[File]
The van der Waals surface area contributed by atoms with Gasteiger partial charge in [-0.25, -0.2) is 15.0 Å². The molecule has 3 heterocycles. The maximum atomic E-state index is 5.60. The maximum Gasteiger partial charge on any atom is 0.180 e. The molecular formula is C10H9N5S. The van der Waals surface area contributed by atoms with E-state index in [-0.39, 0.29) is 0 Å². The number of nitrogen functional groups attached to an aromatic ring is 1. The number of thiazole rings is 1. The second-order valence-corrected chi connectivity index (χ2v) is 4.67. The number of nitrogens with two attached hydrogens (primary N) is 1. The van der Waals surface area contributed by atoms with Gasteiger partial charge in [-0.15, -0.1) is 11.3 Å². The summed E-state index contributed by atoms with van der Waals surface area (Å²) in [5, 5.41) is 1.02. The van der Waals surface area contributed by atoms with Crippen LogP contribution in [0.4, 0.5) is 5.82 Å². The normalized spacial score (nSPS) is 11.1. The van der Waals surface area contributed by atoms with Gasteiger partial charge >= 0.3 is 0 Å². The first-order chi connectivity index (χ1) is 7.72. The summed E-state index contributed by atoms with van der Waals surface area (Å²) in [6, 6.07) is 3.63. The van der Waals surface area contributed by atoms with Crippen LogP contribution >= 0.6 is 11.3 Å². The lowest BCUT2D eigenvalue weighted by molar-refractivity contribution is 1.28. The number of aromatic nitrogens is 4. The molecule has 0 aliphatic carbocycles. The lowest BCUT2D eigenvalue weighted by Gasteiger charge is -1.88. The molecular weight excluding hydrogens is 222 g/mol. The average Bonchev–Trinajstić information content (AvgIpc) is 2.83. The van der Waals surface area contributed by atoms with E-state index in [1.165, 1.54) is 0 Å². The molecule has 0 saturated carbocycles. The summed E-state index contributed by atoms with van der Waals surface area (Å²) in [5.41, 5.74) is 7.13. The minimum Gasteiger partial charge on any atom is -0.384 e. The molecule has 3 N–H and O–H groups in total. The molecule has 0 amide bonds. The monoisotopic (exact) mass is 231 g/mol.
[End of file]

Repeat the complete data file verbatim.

The van der Waals surface area contributed by atoms with Gasteiger partial charge in [-0.25, -0.2) is 15.0 Å². The molecule has 3 heterocycles. The maximum atomic E-state index is 5.60. The maximum Gasteiger partial charge on any atom is 0.180 e. The molecular formula is C10H9N5S. The van der Waals surface area contributed by atoms with E-state index in [-0.39, 0.29) is 0 Å². The number of nitrogen functional groups attached to an aromatic ring is 1. The number of thiazole rings is 1. The second-order valence-corrected chi connectivity index (χ2v) is 4.67. The number of nitrogens with two attached hydrogens (primary N) is 1. The van der Waals surface area contributed by atoms with Gasteiger partial charge in [-0.15, -0.1) is 11.3 Å². The summed E-state index contributed by atoms with van der Waals surface area (Å²) in [5, 5.41) is 1.02. The van der Waals surface area contributed by atoms with Crippen LogP contribution in [0.4, 0.5) is 5.82 Å². The normalized spacial score (nSPS) is 11.1. The van der Waals surface area contributed by atoms with Gasteiger partial charge >= 0.3 is 0 Å². The first-order chi connectivity index (χ1) is 7.72. The summed E-state index contributed by atoms with van der Waals surface area (Å²) in [6, 6.07) is 3.63. The van der Waals surface area contributed by atoms with Crippen LogP contribution >= 0.6 is 11.3 Å². The lowest BCUT2D eigenvalue weighted by molar-refractivity contribution is 1.28. The number of aromatic nitrogens is 4. The molecule has 0 aliphatic carbocycles. The lowest BCUT2D eigenvalue weighted by Gasteiger charge is -1.88. The molecular weight excluding hydrogens is 222 g/mol. The average Bonchev–Trinajstić information content (AvgIpc) is 2.83. The van der Waals surface area contributed by atoms with E-state index in [1.165, 1.54) is 0 Å². The molecule has 0 saturated carbocycles. The summed E-state index contributed by atoms with van der Waals surface area (Å²) in [5.41, 5.74) is 7.13. The minimum Gasteiger partial charge on any atom is -0.384 e. The molecule has 3 N–H and O–H groups in total. The molecule has 0 amide bonds. The monoisotopic (exact) mass is 231 g/mol.